At the same time, a Labor Government will expect business to accept their labour market responsibilities to train workers, and to progress their attitudes to older workers, whose skills and experience should be valued.

There is also an onus on business to honour the relationships between skilled migrants and the local labour market by linking with the local education and training system, instead of seeing immigration as the sole answer to skill shortages.

We want leadership from business on this issue - and from all sections of the community - because it appears that, once again, the Howard Government is offering little more than a few platitudes.

Challenge for Government

Barely six weeks ago, the Immigration Minister rejected calls for a formal population policy, stating that "Australia's current approach to immigration was the right one."

While Labor is prepared to take risks and actually develop a comprehensive population policy, once again it is clear that John Howard and his Government cannot provide national leadership.

They are incapable of developing a plan.

While much of the developing world struggles under the weight of trying to support swelling populations, Australia must face up to the possibility of a stagnating population as we head forward into the next millennium.

We are a nation built on immigration, and that is something we should take pride in.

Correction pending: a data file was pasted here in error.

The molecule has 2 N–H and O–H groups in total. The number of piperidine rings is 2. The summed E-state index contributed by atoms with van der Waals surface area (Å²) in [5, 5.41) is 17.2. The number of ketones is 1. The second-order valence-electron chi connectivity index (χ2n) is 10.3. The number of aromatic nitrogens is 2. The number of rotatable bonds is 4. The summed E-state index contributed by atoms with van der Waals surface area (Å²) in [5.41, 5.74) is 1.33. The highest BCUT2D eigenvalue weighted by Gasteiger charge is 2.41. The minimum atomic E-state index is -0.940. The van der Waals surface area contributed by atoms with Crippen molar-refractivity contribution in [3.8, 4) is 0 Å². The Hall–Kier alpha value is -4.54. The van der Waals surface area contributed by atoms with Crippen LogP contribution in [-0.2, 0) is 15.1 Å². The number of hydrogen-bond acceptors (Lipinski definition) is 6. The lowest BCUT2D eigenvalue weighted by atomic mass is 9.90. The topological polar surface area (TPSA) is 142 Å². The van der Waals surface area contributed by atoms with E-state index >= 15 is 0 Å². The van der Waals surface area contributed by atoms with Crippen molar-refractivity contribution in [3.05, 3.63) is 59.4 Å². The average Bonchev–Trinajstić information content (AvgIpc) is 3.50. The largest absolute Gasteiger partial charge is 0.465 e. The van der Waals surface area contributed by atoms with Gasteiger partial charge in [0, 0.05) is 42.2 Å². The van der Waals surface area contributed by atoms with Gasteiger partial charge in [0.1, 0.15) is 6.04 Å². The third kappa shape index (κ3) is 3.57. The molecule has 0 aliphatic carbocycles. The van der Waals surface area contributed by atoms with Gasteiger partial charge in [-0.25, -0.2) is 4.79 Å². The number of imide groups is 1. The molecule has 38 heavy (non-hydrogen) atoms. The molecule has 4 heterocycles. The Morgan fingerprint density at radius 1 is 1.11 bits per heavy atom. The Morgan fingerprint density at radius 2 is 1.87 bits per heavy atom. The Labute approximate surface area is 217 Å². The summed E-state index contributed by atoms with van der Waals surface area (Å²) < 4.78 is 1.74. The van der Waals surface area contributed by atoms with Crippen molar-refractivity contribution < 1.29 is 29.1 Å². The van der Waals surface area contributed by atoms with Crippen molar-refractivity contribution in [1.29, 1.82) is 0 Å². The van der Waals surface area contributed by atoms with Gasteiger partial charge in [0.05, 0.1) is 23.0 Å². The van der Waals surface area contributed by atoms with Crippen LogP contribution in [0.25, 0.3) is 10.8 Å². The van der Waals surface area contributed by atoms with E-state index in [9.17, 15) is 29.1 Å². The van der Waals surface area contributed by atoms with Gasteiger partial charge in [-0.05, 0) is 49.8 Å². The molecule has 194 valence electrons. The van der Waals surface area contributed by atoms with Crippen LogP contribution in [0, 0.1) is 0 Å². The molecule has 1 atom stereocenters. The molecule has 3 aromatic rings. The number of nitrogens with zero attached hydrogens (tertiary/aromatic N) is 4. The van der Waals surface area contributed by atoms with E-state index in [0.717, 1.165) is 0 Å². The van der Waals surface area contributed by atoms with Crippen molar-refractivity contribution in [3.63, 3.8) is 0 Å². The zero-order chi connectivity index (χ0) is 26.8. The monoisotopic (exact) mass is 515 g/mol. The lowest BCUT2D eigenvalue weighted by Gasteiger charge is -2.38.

But immigration alone can not solve our population priorities.

Labor's agenda also involves empowering individuals, families and communities.

We believe we can develop the capacities of individuals - but only if we invest in their employability throughout life.

We believe that we can develop the capacities of families - but only if we invest in policies that support them.

We believe we can develop the capacities of communities - but only if we take an active approach to regional development.

And we believe we can do these things without compromising the capacity constraints of our natural environment - but only if we see that as integral to the debate.

At present, too many individuals, families and communities are missing out in John Howard's Australia. Labor is looking forward to working with you to develop a population policy that secures a prosperous and sustainable future for all Australians.

Thank you.

 

 

jy  1999-11-18  09:59